The objective of this research is to survey the symbolic form given to souvenir elephant figurines across the ASEAN region and, in so doing, to trace the historic and cultural influences on the design of souvenir figurines that come to represent a touristic engagement with elephants. This first paper of two makes a case study of Cambodia. A second case study examines Thailand as a comparable subject.
The aims will be achieved by examining the form and configuration of souvenir elephant figurines produced, ostensibly, for the tourist market, in the South East Asian quarter of the ASEAN region. I will first apply an art historical approach to the analysis before subjecting selected artifacts, from museum collections and tourist outlets, to an analytical theory of souvenir language, in order to detect the cultural and historical location, or dislocation, of various formal elements that contribute to the design of elephant souvenirs and their effective representation of the tourist experience through their visual language.
It will be shown, from this survey, that the answer to the question, contained in the title, is more complex than first appears and that some anatomical features are favoured more than others, in terms of souvenir function.
KEYWORDS:Elephants, Souvenirs, Material Culture, Sculpture, ASEAN, Museum Studies. Tourism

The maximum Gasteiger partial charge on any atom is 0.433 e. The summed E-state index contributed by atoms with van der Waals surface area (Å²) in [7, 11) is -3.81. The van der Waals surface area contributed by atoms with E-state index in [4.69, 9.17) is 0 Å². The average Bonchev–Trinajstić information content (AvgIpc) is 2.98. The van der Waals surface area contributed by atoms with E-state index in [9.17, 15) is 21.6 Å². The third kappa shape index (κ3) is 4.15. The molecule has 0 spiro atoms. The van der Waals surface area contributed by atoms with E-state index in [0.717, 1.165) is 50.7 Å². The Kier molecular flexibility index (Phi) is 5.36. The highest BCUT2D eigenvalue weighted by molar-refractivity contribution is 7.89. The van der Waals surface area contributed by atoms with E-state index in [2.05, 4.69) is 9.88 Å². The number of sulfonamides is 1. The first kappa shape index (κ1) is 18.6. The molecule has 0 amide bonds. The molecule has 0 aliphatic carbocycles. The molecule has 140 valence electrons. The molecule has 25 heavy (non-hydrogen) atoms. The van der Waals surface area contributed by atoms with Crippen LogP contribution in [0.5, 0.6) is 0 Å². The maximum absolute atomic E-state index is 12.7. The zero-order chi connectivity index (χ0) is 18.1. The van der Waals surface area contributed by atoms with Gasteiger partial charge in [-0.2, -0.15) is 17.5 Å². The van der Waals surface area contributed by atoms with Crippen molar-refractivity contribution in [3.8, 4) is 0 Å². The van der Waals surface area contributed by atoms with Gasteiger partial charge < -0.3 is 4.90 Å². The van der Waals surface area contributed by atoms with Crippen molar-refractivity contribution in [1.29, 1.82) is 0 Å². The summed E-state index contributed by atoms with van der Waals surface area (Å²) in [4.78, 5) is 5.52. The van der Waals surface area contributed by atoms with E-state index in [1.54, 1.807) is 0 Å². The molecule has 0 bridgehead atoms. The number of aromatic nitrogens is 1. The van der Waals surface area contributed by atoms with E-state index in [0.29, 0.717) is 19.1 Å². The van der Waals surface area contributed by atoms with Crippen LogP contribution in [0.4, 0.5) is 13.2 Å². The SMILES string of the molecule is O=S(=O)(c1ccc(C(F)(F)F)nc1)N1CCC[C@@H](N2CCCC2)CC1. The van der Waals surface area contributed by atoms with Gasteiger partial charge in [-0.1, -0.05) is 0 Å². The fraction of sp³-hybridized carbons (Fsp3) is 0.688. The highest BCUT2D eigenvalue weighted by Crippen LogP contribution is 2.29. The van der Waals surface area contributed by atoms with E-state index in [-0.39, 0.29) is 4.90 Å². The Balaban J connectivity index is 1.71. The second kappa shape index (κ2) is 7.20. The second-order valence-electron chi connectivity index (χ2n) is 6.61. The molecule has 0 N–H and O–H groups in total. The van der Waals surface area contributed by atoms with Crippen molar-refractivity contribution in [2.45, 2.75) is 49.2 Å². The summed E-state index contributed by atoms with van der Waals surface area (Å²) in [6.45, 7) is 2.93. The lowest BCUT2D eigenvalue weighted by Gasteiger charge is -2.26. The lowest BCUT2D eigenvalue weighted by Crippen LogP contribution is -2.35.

The question posed in the title of this paper arose at broad based tourism conference in the ASEAN region in 2013 and was uttered in response to a paper presented on the complex nature of souvenirs in general. The query was couched in terms of “surely an elephant souvenir from India is the same shape as one from Thailand.” The answer to the question is, of course, elephant shape. Yet when souvenir elephants are the subject at hand the answer is, as I will demonstrate, somewhat more complex and dependent on where the souvenir is from, what it represents and most surprisingly what anatomical features are selected to represent an elephant and by extension the society that produced it.
The elephant as a national and regional motif, is popular across Southeast Asia and most of ASEAN. Businesses and, in particular, tourism enterprises across the region utilise the iconic beast as an attraction, promotional motif, or as part of a branding strategy. This is a result of long engagement with the animal, through which its presence has become woven into the social and cultural heritage of the people, that today sees its presence and unique form established, to varying degrees, as a popular tourist attraction that, in turn, has generated a vast range of souvenir products.
Inevitably issues of authenticity arise in any discussion about souvenirs. It is not, however, the purpose of this paper to argue for authenticity in souvenir production, based on the cultural traditions and anthropological notions of authenticity discussed by Reisinger and Steiner, C. J (2006). Instead, I recognise the dynamic, evolving nature of all societies, what has been termed “emergent authenticity” (Cohen 1988), as a result of various stimuli, such as trade and tourism, and take an art historical approach that seeks to detect changes and development in the art form, as a result of tourism. That is how, as artifacts of cultural tourism, these souvenirs may be understood as representing “‘heritage tourism (related to artifacts of the past) and ‘arts tourism’ (related to contemporary cultural production).” (Richards, G. 1999), or in terms of Hall-Lew and Lew's (2014)recent, language based study, how we might understand their visual language as a “tourism heritage resource.”